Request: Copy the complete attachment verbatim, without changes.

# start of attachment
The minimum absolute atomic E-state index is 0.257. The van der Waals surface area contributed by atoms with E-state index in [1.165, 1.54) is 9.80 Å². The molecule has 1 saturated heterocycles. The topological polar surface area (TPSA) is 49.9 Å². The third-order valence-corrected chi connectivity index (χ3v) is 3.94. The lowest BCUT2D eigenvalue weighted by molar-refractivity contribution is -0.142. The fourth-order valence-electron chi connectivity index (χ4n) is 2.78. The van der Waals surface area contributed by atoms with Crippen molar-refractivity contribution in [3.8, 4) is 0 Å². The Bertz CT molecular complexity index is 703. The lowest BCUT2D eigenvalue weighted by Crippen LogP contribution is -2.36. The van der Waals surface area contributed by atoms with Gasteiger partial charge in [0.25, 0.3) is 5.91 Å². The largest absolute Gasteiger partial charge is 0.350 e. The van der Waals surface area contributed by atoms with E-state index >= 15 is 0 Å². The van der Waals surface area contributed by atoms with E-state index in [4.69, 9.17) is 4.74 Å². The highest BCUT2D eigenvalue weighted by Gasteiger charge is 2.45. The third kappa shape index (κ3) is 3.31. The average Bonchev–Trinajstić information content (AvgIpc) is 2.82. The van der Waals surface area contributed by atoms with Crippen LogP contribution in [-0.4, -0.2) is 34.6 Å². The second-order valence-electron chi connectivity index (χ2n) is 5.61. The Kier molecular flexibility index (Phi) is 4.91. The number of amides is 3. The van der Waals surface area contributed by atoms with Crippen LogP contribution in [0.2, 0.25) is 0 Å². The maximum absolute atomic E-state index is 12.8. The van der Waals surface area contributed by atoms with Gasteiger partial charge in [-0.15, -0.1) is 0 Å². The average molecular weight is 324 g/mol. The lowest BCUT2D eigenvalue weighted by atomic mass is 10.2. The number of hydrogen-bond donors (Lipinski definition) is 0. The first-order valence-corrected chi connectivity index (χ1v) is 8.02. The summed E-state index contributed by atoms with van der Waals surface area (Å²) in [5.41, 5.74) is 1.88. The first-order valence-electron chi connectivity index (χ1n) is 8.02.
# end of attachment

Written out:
The minimum absolute atomic E-state index is 0.257. The van der Waals surface area contributed by atoms with E-state index in [1.165, 1.54) is 9.80 Å². The molecule has 1 saturated heterocycles. The topological polar surface area (TPSA) is 49.9 Å². The third-order valence-corrected chi connectivity index (χ3v) is 3.94. The lowest BCUT2D eigenvalue weighted by molar-refractivity contribution is -0.142. The fourth-order valence-electron chi connectivity index (χ4n) is 2.78. The van der Waals surface area contributed by atoms with Crippen molar-refractivity contribution in [3.8, 4) is 0 Å². The Bertz CT molecular complexity index is 703. The lowest BCUT2D eigenvalue weighted by Crippen LogP contribution is -2.36. The van der Waals surface area contributed by atoms with Gasteiger partial charge in [0.25, 0.3) is 5.91 Å². The largest absolute Gasteiger partial charge is 0.350 e. The van der Waals surface area contributed by atoms with E-state index >= 15 is 0 Å². The van der Waals surface area contributed by atoms with E-state index in [4.69, 9.17) is 4.74 Å². The highest BCUT2D eigenvalue weighted by Gasteiger charge is 2.45. The third kappa shape index (κ3) is 3.31. The average Bonchev–Trinajstić information content (AvgIpc) is 2.82. The van der Waals surface area contributed by atoms with Crippen LogP contribution in [-0.4, -0.2) is 34.6 Å². The second-order valence-electron chi connectivity index (χ2n) is 5.61. The Kier molecular flexibility index (Phi) is 4.91. The number of amides is 3. The van der Waals surface area contributed by atoms with Crippen LogP contribution in [0.2, 0.25) is 0 Å². The maximum absolute atomic E-state index is 12.8. The van der Waals surface area contributed by atoms with Gasteiger partial charge in [-0.15, -0.1) is 0 Å². The average molecular weight is 324 g/mol. The lowest BCUT2D eigenvalue weighted by atomic mass is 10.2. The number of hydrogen-bond donors (Lipinski definition) is 0. The first-order valence-corrected chi connectivity index (χ1v) is 8.02. The summed E-state index contributed by atoms with van der Waals surface area (Å²) in [5.41, 5.74) is 1.88. The first-order valence-electron chi connectivity index (χ1n) is 8.02.